doesn’t worry about the business side: “I try to stay focused,” he says as the sun sets behind him over L.A. “A lot of people are like, ‘What do you want to do?’ I’m actually just doing my dream job right now.”
In the past year Abso Lutely has produced Comedy Central’s Nathan for You, hosted by an awkward Canadian who foists outlandish advice on struggling small businesses; Adult Swim’s The Eric Andre Show, a talk show whose episodes open with the obliteration of its set; plus IFC’s
Comedy Bang! Bang! and Netflix’s W/ Bob & David. Also in development: a show starring rapper and Bernie Sanders activist Killer Mike, a special about the beauty industry with the exceptionally dry Esther Povitsky, and a series with the hammy pair Kate Berlant and John Early.
On a bright morning the day after the
Check It Out! recording, Heidecker is emptying boxes of vinyl records onto the floor of his office. It’s his new album, In Glendale. He released another record in 2013 with joke songs about urine, but this one is sincere. “I’ve lived right here for over 10 years, don’t ever think I want to move away,” he sings on the title song, about the L.A. County neighborhood where he lives and works. “Have a couple of kids and take them to the beach to play.” It’s almost soft rock.
“My guy is Randy Newman, who can mix the silly and stupid with very sweet and sad,” Heidecker says, finding a marker to start signing copies. “This isn’t a character, really. It’s just about me and my family.” At work, Heidecker, who is 40 and married, wears the crumpled T-shirts, baggy jeans, and tired eyes of a new dad. He coos over videos of his young daughter, which is discombobulating to anyone familiar with the monstrous babies and cruel parents who populate his comedy.
“The misconception is always that, based on our work, we’re lunatics who are complete acidheads, who just go around with underwear on our heads,” he says. “We’re having fun; we’re goofing around; we’re laughing. But we’re very responsible—very responsible to the work.” Behind him hangs a framed 2002 rejection letter from Comedy Central.
Wareheim also turned 40 this year, but he’s a bachelor. When he makes it into the office, he’s wearing a white shirt, white pants, and white shoes. He’s been posting Instagram photos of late nights out with young female artists and motorcycle rides into the desert. “I live like I’m 25 a lot of the time,” he says. “I don’t know if it’s a midlife crisis.” The 6-foot-7-inch comedian has a flair for stretching his face into pouts and grins, which can give the impression on screen that he’s an oversized boy. He might be most widely recognized as the hipster sidekick on Aziz Ansari’s Netflix show, Master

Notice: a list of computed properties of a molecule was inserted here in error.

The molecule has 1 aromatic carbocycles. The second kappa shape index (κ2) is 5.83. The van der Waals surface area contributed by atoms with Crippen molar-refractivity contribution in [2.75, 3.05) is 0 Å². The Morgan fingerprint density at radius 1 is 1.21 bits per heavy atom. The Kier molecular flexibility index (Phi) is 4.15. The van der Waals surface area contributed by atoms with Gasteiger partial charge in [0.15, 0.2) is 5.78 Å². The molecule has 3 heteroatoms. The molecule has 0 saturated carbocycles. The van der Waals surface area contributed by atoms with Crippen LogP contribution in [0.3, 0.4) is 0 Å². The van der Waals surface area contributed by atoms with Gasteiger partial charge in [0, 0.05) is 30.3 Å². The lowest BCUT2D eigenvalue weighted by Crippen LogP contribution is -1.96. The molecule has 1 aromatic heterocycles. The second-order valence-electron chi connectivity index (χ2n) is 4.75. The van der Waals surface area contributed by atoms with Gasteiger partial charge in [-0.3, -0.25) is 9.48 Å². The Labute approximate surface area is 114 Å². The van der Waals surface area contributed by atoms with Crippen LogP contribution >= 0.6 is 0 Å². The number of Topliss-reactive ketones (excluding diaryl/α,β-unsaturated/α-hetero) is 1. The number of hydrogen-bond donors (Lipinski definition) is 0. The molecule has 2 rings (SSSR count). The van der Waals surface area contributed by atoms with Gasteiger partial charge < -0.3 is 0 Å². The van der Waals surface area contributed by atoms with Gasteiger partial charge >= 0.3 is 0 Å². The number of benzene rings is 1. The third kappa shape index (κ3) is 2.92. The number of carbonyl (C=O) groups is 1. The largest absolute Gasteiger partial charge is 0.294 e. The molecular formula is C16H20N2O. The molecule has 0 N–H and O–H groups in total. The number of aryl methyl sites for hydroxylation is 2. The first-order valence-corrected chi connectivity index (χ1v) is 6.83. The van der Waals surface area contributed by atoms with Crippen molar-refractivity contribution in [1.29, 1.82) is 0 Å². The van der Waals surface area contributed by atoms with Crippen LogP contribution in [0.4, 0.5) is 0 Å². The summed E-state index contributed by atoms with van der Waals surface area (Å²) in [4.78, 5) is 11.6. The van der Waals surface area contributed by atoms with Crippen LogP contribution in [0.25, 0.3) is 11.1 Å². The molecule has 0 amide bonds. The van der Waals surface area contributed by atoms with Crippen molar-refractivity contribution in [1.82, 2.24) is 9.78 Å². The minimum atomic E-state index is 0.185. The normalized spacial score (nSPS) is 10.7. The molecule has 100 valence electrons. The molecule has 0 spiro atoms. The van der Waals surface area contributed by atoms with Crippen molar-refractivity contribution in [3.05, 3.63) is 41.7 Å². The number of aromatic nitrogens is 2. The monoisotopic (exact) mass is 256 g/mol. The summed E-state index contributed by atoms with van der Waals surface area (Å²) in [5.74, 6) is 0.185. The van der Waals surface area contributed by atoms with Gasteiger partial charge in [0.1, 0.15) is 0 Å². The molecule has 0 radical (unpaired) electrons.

of None (which isn’t produced by Abso Lutely). He and Ansari went to Europe this year, shot video of themselves feasting on local delicacies, set it to Kanye West’s Famous, and put it online. The rapper approved, and it’s now on Wareheim’s YouTube page as the “unofficial official video.”
Wareheim grew up in the Philadelphia suburbs, where he liked high school less than playing a kind of music called screamo, which is emo but with screaming. It has few followers. He and Heidecker met as freshmen film students at Temple University. “Everyone was doing these artsy black-and-white emotional nudes,” Wareheim says. He and Heidecker made videos about film class. One early short is supposed to be a promotion for a cat film festival. “For example, like a Sundance Film Festival,” Heidecker explains to the camera feebly and sighs, before the video cuts to a bedroom, where he tries and fails to give the due date for submissions. He and Wareheim lie on a bed, interviewing a house cat. There’s an illustration of a defecating kitty. And that’s it. Already the duo was undermining the formulas behind advertising and entertainment pablum.
Before graduating, they drove a van to Los Angeles and got Hollywood internships. Things didn’t go well. They lived in a Burbank building filled with child actors who’d moved out West to make it big. “It was us and these kids … ,” Wareheim says, sounding spooked. They moved back East. While Heidecker lived in New York, Wareheim shot wedding and bar mitzvah videos in Philadelphia. The bad part was bumping into people he knew from school while wearing a silky tuxedo shirt; the good part was being allowed behind the scenes with highstrung families feeling pressured to look their best while seething behind tight smiles. On days off, the two tapped that deep discomfort for the videos they made together. This was before anyone with a phone and laptop could shoot and edit, so Wareheim’s videographer equipment and software came in handy. They also borrowed the gaudy fades and shabby wipes from family videos, infomercials, and corporate promotions for their loopy gags about mayors, mimes, and murder.
They sent a few to Bob Odenkirk, now known for his role as a slimy attorney on Breaking Bad and Better Call Saul. Back then, Heidecker and Wareheim worshipped his idiosyncratic HBO comedy, Mr. Show. Odenkirk responded to one in particular, a crude but distinct mix of animations made with photos that looked like they’d been run through early copy machines. They packed up the van and headed back to California. Together they turned that video into Tom
Goes to the Mayor for Adult Swim. It drew in guests
like Jack Black, Sarah Silverman, and Garry Shandling, but it lasted only two seasons.
What came next, the live-action Awesome Show, was on a different level. The editing was shaky, the acting was worse, the story lines were threadbare, the lighting and music were epileptic. Commercials for the products of Cinco, a fake conglomerate, including a game whose only rule was to not say Jackie Chan’s name and a fecal dam whose ad was set at a wedding, reached grotesque depths and psychedelic heights.